Early spring at 70*N

To: birding-aus <>
Subject: Early spring at 70*N
From: Vader Willem Jan Marinus <>
Date: Thu, 21 Apr 2011 14:33:18 +0000
                                        EARLY SPRING IN TROMSØ, N. NORWAY

A week ago I returned from a week's family holidays in Holland, where I enjoyed 
full spring, in the fields the Sloe Prunus spinosissima was in full flower, and 
in the orchards pear, cherries and plums were wonderfully beautiful (In my eyes 
much more impressive still than the tulip fields of the west). Birds sang 
everywhere, and the first ducklings were already on the water. This time of the 
year the differences with my native N. Norway are most glaring: I came home to 
4-5 ft of snow, 5 consecutive days of sleet, hail and now and then rain, and 
temperatures just above freezing. But yesterday and today the weather has 
improved, especially close to the sounds much snow has melted away, and the 
road verges are yellow with the flowers of Coltsfoot Tussilago farfara, the 
only flower out as yet (My garden has still c 2 ft of snow). The temperature 
has 'soared' all the way to +5*C.

As this morning was almost sunny, I decided to walk to the airport, a walk of c 
4-5 km on a path along a rather busy road, parallel to the sound. Compared to 
Holland, there are really few birds around, few species and few individuals.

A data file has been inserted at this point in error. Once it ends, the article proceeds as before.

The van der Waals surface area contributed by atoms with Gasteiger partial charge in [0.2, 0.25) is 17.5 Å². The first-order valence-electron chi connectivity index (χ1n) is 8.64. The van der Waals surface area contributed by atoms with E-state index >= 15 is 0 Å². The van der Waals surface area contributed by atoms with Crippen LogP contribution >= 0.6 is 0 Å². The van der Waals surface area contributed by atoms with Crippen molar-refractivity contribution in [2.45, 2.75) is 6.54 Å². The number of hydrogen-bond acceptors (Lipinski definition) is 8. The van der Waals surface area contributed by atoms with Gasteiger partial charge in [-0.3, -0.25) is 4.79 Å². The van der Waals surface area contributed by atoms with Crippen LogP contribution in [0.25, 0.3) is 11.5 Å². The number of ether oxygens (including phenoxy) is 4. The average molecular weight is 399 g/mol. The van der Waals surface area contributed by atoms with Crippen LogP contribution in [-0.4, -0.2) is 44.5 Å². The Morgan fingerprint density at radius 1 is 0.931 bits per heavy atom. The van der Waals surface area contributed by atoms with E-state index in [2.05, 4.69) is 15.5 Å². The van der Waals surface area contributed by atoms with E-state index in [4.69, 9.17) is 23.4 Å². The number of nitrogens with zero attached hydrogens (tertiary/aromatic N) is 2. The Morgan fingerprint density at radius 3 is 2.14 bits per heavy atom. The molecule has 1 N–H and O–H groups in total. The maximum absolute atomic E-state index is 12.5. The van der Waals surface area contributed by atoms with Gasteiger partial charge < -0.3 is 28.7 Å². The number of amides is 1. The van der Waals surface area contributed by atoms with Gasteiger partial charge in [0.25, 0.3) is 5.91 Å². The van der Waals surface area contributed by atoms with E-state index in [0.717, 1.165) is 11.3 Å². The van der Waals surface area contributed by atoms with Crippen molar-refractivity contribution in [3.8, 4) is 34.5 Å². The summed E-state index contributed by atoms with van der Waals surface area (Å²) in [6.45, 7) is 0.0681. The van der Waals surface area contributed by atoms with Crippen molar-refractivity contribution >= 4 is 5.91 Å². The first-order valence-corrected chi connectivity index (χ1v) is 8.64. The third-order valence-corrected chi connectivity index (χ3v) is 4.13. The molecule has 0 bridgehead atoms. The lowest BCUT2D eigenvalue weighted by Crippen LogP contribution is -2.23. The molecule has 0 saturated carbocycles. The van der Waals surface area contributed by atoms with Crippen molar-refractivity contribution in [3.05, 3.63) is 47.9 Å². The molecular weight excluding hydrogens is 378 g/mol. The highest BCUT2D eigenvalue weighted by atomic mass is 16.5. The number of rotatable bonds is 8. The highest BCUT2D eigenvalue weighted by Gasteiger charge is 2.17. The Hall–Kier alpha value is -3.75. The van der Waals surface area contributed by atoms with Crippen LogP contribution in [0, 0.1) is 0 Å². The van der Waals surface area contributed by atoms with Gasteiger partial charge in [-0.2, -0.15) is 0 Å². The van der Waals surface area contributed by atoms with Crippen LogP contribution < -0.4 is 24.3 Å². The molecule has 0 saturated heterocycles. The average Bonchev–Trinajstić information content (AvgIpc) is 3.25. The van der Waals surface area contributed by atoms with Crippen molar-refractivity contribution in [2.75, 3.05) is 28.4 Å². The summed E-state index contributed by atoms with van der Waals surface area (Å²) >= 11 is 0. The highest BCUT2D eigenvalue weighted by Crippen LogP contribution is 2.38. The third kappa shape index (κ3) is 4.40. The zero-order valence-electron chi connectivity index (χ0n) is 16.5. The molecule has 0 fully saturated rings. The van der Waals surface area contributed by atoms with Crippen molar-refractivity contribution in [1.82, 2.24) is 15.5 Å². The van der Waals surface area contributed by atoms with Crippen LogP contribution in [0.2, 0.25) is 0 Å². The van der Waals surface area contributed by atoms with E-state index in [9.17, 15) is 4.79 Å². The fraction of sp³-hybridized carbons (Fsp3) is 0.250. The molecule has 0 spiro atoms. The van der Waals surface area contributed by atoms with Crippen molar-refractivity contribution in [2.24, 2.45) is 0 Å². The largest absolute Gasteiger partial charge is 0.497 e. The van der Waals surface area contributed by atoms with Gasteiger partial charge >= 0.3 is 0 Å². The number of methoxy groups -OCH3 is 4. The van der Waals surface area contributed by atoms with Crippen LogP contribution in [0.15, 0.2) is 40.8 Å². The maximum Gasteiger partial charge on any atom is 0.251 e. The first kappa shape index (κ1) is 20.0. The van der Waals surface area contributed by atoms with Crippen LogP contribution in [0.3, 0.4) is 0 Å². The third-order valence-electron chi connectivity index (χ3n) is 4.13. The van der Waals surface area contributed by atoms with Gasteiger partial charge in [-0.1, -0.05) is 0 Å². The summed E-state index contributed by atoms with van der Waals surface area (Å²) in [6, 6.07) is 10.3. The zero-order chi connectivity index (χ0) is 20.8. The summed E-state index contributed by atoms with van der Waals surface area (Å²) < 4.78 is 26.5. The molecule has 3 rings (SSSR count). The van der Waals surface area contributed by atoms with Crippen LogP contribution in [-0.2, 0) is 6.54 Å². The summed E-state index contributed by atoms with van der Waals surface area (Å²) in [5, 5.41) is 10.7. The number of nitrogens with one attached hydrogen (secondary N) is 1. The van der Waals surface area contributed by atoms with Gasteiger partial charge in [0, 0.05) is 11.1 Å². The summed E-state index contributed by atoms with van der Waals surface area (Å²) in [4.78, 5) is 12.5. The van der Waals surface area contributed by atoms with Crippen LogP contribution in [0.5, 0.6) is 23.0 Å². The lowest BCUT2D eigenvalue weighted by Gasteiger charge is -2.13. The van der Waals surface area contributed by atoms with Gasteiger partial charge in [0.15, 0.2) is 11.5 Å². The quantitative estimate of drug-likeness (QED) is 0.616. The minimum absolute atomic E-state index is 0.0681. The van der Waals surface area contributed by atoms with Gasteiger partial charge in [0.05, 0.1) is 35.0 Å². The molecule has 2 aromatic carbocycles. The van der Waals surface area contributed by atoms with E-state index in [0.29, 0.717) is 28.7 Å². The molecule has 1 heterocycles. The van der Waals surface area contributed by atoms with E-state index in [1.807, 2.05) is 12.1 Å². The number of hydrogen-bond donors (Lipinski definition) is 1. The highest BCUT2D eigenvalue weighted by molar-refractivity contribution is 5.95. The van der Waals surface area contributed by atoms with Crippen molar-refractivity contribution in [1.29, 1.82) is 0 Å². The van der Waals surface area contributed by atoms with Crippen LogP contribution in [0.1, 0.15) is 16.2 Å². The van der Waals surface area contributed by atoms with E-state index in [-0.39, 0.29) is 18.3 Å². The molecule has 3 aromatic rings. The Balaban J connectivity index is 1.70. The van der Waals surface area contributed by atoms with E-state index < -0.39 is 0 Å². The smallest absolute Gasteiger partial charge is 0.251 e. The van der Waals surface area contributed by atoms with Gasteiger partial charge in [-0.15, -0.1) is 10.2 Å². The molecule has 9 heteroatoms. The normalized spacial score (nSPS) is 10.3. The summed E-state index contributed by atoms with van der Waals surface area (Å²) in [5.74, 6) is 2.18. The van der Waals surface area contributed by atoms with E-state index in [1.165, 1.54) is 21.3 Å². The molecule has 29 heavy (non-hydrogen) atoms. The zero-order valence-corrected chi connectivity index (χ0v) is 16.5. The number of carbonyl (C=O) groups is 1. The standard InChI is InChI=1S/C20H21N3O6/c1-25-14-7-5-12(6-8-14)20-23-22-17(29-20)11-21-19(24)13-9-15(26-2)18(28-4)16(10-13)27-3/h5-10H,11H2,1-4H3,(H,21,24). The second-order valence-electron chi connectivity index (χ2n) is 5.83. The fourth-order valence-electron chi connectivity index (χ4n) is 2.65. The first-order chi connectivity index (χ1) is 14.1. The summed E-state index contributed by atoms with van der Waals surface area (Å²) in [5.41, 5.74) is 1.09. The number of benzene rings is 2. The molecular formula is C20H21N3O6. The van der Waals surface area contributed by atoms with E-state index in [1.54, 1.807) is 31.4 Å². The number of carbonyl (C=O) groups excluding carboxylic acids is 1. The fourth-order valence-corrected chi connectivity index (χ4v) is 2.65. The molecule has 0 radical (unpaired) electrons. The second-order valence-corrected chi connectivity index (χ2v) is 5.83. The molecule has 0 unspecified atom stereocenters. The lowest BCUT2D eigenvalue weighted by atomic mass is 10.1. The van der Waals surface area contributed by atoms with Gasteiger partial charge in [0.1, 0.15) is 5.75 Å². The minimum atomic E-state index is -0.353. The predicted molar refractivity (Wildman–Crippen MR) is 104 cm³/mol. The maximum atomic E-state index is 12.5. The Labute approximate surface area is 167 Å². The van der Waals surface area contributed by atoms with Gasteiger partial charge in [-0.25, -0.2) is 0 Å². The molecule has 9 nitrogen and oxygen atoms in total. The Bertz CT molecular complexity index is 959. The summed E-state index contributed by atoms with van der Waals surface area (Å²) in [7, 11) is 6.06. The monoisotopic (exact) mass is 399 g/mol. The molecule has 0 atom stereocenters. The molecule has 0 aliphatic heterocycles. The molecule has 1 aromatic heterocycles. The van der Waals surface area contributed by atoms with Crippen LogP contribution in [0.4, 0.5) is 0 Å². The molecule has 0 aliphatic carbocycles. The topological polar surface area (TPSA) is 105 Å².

That is least apparent on the water, as there there are many places largish 
flocks of Northern Eiders and Long-tailed Ducks. On the shore the Common Gulls 
have returned in force; in fact there are even more now than later on, as many 
territories higher up on the island are not yet snow-free. But the gulls 
clearly feel that spring is in the air and there is much, although still 
somewhat half-hearted, courting and displaying. Also a pair of Curlews felt the 
coming spring, and broke a few times into their wonderfully evocative spring 
song, again maybe not yet at full strength though. At every 100m or so along 
the shore there is a pair of Oystercatchers, and in a field close by, where I 
scanned in vain for Northern Lapwings (They used to nest here, but many new 
houses have been built nearby), I was very surprised to find an early Golden 
Plover, still silent and unobtrusive. On the larger fields of the agricultural 
research station pairs of Mallards walked sedately around, keeping often to the 
edge of the snowfields, and here there also was a single pair of returned 
Greylag Geese, no doubt on their way to nesting on the outlying islands, where 
they are common.

The number of land birds is very quickly told. There were as always lots of 
Magpies---clearly also already very much with spring feelings, with much 
display and also flying with sticks for the nests--- and Hooded Crows, I now 
heard the House Sparrows at the local grocery shop that have hidden away all 
winter, and there was a single Great Tit on my feeders today. Miraculously I 
did not see or hear a single Greenfinch during my walk; usually this is by far 
the most common small bird on the island. And, apart from a single pair of 
Great Black-backed Gulls on a skerry, that was it! It will be a month before we 
have real spring!

The one thing we have plenty of already, is daylight. A month from now we'll 
have the midnight sun again; that'll help melt away the rest of the snow!

                                                                    Wim Vader, 
Tromsø Museum

Tromsø, Norway


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